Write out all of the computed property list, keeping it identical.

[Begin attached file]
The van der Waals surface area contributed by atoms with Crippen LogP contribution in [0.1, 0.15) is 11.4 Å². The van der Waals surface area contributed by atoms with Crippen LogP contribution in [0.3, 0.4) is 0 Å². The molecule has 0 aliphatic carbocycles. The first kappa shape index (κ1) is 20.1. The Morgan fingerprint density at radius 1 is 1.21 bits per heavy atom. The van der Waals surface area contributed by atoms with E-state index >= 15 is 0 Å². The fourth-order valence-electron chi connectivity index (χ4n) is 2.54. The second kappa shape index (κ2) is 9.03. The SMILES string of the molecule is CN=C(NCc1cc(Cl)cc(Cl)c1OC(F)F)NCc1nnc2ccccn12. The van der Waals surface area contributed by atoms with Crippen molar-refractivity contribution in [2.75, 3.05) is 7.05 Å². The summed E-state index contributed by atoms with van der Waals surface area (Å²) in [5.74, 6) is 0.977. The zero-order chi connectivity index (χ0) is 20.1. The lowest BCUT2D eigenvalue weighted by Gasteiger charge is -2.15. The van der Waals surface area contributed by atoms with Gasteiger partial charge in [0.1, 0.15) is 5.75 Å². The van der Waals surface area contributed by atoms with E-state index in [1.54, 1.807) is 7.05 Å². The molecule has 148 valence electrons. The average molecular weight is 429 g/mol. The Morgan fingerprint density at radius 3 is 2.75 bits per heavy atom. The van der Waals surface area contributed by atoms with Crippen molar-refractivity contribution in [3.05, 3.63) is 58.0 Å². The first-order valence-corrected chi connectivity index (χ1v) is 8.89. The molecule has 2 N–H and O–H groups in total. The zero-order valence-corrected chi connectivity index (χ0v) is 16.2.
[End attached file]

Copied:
The van der Waals surface area contributed by atoms with Crippen LogP contribution in [0.1, 0.15) is 11.4 Å². The van der Waals surface area contributed by atoms with Crippen LogP contribution in [0.3, 0.4) is 0 Å². The molecule has 0 aliphatic carbocycles. The first kappa shape index (κ1) is 20.1. The Morgan fingerprint density at radius 1 is 1.21 bits per heavy atom. The van der Waals surface area contributed by atoms with E-state index >= 15 is 0 Å². The fourth-order valence-electron chi connectivity index (χ4n) is 2.54. The second kappa shape index (κ2) is 9.03. The SMILES string of the molecule is CN=C(NCc1cc(Cl)cc(Cl)c1OC(F)F)NCc1nnc2ccccn12. The van der Waals surface area contributed by atoms with Crippen molar-refractivity contribution in [2.75, 3.05) is 7.05 Å². The summed E-state index contributed by atoms with van der Waals surface area (Å²) in [5.74, 6) is 0.977. The zero-order chi connectivity index (χ0) is 20.1. The lowest BCUT2D eigenvalue weighted by Gasteiger charge is -2.15. The van der Waals surface area contributed by atoms with Gasteiger partial charge in [0.1, 0.15) is 5.75 Å². The van der Waals surface area contributed by atoms with E-state index in [1.54, 1.807) is 7.05 Å². The molecule has 148 valence electrons. The average molecular weight is 429 g/mol. The Morgan fingerprint density at radius 3 is 2.75 bits per heavy atom. The van der Waals surface area contributed by atoms with Crippen molar-refractivity contribution in [3.05, 3.63) is 58.0 Å². The first-order valence-corrected chi connectivity index (χ1v) is 8.89. The molecule has 2 N–H and O–H groups in total. The zero-order valence-corrected chi connectivity index (χ0v) is 16.2.